Broad responsibilities of designing and building a safe machine from the supplier perspective were detailed in a November Control Engineering article by Steve Wright. Issues beyond that include additional shared responsibilities.
Moving machine guarding solutions to solid-state-based components from hard-wired components has been a persistent U.S. discussion since 2002. Are solid-state components enough to provide effective machine safety and personnel safety?
When talking about qualitative versus quantitative as they relate to machine safety standards and compliance requirements, are we talking about the risk assessment process? Or do we consider the process to engineer and mitigate hazards related to the Safety Related Parts of Control System (SRP/CS)?
When NFPA 79 changed by removing requirements for hard wiring machine safety devices in 2002, many automation suppliers introduced new safety rated devices for machine guarding. Domestic standards also have updated requirements to provide direction for use of safety rated devices. Do the new devices represent new hazards, such as lighted emergency stop...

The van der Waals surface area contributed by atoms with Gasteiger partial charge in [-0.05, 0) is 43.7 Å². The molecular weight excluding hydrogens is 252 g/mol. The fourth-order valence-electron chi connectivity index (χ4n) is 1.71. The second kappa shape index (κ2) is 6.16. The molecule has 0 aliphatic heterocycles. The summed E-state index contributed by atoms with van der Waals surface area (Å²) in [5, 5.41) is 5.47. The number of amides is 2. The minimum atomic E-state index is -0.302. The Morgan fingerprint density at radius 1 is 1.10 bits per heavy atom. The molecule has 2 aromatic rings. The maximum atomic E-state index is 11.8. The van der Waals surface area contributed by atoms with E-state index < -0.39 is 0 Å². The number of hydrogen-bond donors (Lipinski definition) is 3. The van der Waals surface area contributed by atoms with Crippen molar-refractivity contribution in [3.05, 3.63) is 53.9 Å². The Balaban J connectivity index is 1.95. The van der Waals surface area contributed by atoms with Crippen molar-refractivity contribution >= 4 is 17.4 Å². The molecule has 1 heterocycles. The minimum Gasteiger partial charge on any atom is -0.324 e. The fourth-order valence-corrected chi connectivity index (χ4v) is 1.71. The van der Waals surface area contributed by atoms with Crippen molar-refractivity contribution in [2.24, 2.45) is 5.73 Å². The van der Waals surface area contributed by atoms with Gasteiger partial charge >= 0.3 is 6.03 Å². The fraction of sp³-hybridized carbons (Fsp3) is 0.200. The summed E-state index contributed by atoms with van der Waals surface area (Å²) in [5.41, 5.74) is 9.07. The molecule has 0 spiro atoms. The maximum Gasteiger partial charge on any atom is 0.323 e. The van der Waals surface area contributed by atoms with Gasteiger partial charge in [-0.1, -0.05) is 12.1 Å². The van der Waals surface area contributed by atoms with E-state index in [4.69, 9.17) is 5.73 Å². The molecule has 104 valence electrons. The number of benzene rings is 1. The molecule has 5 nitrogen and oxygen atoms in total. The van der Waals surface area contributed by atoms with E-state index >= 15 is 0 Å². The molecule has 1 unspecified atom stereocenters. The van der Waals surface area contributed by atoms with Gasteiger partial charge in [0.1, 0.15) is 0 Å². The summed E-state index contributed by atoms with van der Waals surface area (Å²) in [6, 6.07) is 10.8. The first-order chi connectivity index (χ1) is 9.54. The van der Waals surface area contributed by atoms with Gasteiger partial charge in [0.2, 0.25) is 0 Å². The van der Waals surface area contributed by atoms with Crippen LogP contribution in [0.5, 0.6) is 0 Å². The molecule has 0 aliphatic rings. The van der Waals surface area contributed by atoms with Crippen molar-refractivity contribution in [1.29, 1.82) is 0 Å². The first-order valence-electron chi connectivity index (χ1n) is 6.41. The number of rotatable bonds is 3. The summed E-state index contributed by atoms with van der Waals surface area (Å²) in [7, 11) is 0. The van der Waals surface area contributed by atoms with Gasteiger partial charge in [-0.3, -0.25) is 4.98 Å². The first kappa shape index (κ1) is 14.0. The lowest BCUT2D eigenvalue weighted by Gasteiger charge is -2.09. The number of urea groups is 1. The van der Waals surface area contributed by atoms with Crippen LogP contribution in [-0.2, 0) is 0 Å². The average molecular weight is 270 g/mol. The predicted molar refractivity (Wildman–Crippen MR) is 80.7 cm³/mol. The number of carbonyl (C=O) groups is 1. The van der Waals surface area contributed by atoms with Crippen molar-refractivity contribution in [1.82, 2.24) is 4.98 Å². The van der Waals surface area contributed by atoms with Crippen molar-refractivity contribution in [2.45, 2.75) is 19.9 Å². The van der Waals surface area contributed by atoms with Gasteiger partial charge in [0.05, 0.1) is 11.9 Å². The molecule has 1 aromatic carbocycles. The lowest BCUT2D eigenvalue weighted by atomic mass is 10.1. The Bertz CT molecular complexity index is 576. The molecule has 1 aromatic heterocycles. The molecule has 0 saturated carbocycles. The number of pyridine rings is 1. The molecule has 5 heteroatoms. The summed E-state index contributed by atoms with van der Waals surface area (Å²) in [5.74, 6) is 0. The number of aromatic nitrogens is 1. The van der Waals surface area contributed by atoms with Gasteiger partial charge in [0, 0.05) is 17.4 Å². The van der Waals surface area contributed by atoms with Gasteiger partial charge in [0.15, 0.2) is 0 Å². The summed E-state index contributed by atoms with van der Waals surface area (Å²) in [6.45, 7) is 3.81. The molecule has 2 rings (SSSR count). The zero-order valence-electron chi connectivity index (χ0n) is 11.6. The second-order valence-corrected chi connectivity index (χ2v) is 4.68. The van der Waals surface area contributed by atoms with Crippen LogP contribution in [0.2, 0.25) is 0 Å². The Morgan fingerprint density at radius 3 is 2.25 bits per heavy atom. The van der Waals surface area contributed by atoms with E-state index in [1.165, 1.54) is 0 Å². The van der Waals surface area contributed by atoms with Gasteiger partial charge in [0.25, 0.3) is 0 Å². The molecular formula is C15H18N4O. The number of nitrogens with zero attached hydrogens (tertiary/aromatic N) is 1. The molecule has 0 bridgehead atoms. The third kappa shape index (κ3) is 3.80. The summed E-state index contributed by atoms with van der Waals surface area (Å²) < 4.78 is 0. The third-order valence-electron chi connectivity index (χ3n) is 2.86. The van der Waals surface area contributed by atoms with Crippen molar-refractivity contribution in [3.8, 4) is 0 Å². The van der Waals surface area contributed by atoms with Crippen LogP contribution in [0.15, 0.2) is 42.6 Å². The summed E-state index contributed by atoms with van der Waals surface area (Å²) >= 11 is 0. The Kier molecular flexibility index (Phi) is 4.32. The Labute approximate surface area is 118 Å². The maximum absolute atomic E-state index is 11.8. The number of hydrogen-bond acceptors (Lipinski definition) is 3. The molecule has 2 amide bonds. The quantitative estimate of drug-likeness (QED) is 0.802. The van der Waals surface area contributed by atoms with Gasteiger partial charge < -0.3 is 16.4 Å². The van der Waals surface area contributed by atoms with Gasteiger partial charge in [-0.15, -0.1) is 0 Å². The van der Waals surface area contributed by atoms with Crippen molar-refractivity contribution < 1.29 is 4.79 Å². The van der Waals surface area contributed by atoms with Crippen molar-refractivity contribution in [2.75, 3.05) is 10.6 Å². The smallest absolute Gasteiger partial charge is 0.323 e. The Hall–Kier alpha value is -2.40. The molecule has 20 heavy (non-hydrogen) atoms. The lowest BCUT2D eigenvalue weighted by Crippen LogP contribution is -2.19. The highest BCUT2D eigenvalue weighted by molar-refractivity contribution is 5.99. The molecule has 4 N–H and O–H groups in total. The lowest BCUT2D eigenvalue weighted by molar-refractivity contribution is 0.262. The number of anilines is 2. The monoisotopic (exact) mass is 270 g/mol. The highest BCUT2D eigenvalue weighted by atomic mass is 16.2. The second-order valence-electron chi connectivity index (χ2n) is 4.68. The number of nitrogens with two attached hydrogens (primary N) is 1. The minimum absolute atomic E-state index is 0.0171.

A joint committee is merging two global machine safety standards (ISO 13849-1:2006, Safety of machinery -- Safety-related parts of control systems -- Part 1: General principles for design and IEC 62061:2005, Safety of machinery - Functional safety of safety-related electrical, electronic and programmable electronic control systems). Is this a good thing?
If a machine shop hasn't had an incident or employee injury for 10 years, is that result of an excellent safety culture or simply great luck? Are “hope” and “lack of attention” proactive business strategies?